Career Decluttering

Have you read Marie Kondos’ book yet? 

Her book, The Life-Changing Magic of Tidying Up: The Japanese Art of Decluttering and Organizing is about getting rid of the things you do not need in your life. Ever since I read it, I stopped buying material things. While I did not give away everything I owned, I was inspired by the book’s message. 

My New Mantra

The new mantra for me was that I am going to focus on experiences rather than material things. My life’s tune became, I do not need anything new. 2020 with all its woes confirmed the value of this tune. I did not touch many of my fancy dresses and amazing shoes – particularly those high heels which I started wearing to pandemic outings, doctors’ visits and grocery stores but gave up on that by the end of last April. I still own the shoes in 2021 and I miss wearing them so I am glad I kept them. I like to think that Marie would agree.

A New Career Mantra

Working in the Career Development field, I spent time thinking whether can we apply Kondo’s mantra or KonMari ‘s method to the career segment of our lives. One of Kondo’s quotes that got me going in my career comparison:

“To put things in order means to put your past in order”

Marie Kondo

KonMari Inspired Career Tips

Here are some of the tips that resonated and can lead you to career well-being:

  1. Go through every experience in your life on a regular basis. Ideally every three months. While I do not wait for three months, I think about my previous experiences whenever I feel discouraged by a new experience.
  2. No matter your age, fifteen or fifty, you have accumulated a lot of experiences: describe your experiences, think about the emotions that each experience evokes and why. Identify these experiences, whether you choose to pinpoint every detail in a four-paragraph essay or list them in a point system the major breakthroughs/lessons learned is up to you and your style of writing.
  3. As you go through your portfolio or resume, create two columns: place the explorations and experiences that you termed as ‘bad’ or as ‘ones that you do not care to repeat’ in one column. Use the other ‘awesome’ experiences column for the ones that you want to keep. If you have experiences that are somewhere in between yes/no, add a third, ‘maybe’, column. Give each experience a name/title. Some title examples include, engaged book shelving, catastrophic bank teller experience, exciting mentorship…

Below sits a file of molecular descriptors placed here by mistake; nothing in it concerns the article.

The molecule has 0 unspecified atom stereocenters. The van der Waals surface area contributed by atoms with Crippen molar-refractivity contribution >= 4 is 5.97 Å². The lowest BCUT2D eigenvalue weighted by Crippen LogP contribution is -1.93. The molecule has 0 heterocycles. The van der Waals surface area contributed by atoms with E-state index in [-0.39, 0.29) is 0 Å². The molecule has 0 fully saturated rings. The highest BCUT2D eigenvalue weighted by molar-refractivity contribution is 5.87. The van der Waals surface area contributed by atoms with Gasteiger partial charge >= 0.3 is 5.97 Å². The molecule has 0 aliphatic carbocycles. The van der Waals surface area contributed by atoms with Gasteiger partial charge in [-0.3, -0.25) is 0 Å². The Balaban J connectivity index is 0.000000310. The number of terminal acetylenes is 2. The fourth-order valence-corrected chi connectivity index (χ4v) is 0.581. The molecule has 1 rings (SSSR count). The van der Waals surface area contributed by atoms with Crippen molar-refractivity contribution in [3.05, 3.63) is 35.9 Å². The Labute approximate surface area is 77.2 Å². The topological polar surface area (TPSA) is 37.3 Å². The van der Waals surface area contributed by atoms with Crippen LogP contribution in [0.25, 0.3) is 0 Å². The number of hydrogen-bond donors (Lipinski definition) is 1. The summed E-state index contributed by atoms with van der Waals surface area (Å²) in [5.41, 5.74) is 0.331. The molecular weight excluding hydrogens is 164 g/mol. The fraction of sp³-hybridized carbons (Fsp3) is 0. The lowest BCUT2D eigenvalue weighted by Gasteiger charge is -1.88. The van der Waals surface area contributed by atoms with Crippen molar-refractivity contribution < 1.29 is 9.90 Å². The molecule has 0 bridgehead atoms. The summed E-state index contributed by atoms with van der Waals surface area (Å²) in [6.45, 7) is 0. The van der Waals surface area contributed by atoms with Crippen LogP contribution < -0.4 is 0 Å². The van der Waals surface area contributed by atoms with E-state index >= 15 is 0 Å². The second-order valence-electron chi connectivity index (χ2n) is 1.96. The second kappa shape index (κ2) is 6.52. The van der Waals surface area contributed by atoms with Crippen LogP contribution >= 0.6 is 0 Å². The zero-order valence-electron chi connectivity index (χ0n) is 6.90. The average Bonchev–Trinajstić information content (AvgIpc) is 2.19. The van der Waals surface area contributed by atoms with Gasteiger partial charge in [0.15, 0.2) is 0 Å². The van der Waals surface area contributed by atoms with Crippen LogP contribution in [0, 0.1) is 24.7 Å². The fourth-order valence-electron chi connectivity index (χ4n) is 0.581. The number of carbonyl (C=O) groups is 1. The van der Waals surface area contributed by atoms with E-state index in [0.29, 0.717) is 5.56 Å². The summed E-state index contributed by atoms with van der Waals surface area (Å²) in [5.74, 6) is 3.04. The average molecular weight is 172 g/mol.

4. Take out the experiences that you do not care to repeat. Think about each experience and ask questions such as, was it the actual work or the way the boss treated you that made the bank experience catastrophic? Or simply ask yourself, “what did I hate about this job?”
  5. Keep the experiences that made you happy. Try to understand why they made you happy. Why do you want to keep them in your portfolio? For instance, what was it about your book shelving job that made it engaging? Was it your love for books or the team spirit among the library staff?

Sort Through Your Mind

Marie Kondo talks about going to people’s houses and looking through their disorganized closets one item at a time. Our mind is like these closets and we need to sort through it every once in a while. While you may not be able to completely declutter your mind, the constructive purpose is to declutter unfavorable jobs and utilize positive work experiences as building blocks for your career path. How do you accomplish this?



If you have read any of my blogs, you have probably guessed the answer: Reflect. 

“The best way to find out what we really need is to get rid of what we don’t”

Marie Kondo

This quote is could be what the KonMari method is all about. It is what I recommend you practice with your experiences. Take out the experiences that you don’t want or don’t care to repeat.

Enjoy the experience of reflecting and use the five tips to create your own method for uncovering your valuables. Share your experience looking into your past, help others declutter their mind and reach career happiness. Feel free to reach out for more tips.

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